Interesting at two levels. First, Israelis, although ostensibly western, don't actually see themselves as such. Second, they live in the world of real politik and much preferred the devil they knew (Assad) than the unknown quality of the rebels.

Phil said...

Really? Which part of Syria should the Americans leave?
Idlib enclave?
The Kurdish part?
The Turkish controlled bits?
Eastern Syria, that was liberated from ISIS with USA help, no, wait, Trump already ratted on them...

John Hurley said...

Good rebuttal from the member for Mapp and reply from the member for Trotter. You get as sense of what went on.

These days I don't watch TV, don't listen to RNZ. Basically the news has got so toxic I don't trust any of them.

I used to devour The Press and Time magazine and I trusted the in depth programs on TVNZ. They were enough for the average person.

These days they are no better than student newspapers.

Anonymous said...

Chris you really need to repost this to The Daily Blog

Antipodean Collections said...

Those against Assad were in most cases Islamacists, one look at the high proportion of bearded men etc in news coverage shld have convinced people who know the Middle East. But no Western eyes cld only yet again see that despite the insights of The Strong Horse, Syria too had to have democracy in western form, whatever the actual local culture wanted. As if Western powets' removing other ME dictators didnt expose the internecine/ traditional inter-tribal rivalries always present in ME societies enough, yet again we were told he must go as he was a dictator and to Hell with the likely consequences. And that when the West was already courageosly engaged against Isis across the border, but nobody cld dare suggest that Syrian rebels were strongly related in their ideals. Only the sadly late lamented Robert Fisk dared speak similarly and for that was cast into purgatory as a hetetic and worse. He with one of the most illustrious and longterm pedigree of journalism in the ME. Shame again on the hoodwinked Western media! Every word Fisk wrote seemed to me to ring with truth. (I lived in Saudi Arabia and Bahrain between 1981 and 1995). Craig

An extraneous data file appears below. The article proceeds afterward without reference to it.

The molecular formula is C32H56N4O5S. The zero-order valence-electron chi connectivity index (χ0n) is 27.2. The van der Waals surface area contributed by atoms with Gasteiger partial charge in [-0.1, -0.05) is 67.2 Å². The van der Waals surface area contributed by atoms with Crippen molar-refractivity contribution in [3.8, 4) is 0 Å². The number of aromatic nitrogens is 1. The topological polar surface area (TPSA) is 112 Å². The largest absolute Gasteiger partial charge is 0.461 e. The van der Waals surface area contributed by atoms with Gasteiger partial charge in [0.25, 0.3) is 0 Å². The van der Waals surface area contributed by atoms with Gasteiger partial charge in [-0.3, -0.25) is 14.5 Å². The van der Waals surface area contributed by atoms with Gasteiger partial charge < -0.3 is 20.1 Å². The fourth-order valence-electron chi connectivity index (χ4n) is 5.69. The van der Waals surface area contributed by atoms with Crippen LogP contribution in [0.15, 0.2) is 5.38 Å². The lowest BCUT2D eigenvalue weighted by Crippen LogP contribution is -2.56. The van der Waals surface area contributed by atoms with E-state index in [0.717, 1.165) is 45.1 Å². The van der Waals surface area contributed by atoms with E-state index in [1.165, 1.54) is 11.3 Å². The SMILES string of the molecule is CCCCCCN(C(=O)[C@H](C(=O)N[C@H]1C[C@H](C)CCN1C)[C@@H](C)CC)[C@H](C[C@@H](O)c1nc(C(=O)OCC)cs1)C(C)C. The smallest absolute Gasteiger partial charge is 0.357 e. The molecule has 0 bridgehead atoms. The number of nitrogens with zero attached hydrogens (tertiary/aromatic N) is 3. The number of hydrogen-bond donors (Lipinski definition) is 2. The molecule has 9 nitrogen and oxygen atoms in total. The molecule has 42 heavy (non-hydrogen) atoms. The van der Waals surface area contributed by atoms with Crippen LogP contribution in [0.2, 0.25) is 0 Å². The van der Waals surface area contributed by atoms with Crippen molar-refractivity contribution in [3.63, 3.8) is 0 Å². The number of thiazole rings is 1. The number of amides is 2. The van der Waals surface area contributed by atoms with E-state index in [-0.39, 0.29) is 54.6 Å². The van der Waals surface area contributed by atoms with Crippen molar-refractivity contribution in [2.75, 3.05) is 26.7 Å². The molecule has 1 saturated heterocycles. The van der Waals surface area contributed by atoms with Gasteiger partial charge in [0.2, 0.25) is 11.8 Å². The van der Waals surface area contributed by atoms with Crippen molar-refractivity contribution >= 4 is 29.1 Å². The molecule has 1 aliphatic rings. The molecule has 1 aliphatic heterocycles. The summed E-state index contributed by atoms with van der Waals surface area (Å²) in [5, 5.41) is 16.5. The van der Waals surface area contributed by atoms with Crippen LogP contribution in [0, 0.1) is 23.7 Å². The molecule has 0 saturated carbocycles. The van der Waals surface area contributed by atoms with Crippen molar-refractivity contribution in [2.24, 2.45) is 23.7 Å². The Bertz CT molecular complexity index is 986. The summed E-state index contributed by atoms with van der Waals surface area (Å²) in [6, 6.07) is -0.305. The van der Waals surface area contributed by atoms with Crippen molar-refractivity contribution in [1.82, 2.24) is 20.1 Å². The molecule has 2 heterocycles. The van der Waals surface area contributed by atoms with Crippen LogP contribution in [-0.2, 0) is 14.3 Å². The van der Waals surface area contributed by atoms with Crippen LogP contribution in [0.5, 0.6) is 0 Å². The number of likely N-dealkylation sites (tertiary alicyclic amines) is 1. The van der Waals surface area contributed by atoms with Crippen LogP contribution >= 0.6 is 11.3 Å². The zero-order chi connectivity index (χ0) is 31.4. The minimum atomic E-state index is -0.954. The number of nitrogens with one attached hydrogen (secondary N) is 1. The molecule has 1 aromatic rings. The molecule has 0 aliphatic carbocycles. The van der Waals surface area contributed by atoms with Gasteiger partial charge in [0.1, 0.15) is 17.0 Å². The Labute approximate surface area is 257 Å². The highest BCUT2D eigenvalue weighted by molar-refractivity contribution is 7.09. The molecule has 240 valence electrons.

sumsuch said...

We were more interested in foreign affairs before our own affairs consumed us. I can't solve Fiji nor can I solve Syria. Frank Bainimarama is even an ideal in m'head for America -- same level of democracy. An army stamping their heel in for the underdog seems right. The American elite from Dem to Rep has no legitimacy. All divide and no rule. It's against my fur to speak against pure democracy though.

We're past party politics, thank fuck. Tho' I'd prefer Disraeli's new conservatives. Just reality in a good honest country. Thinking these 30 years I know we need a strong people's party to lead us. We seem to have pressured Jace and Grant. Congrats ... to us!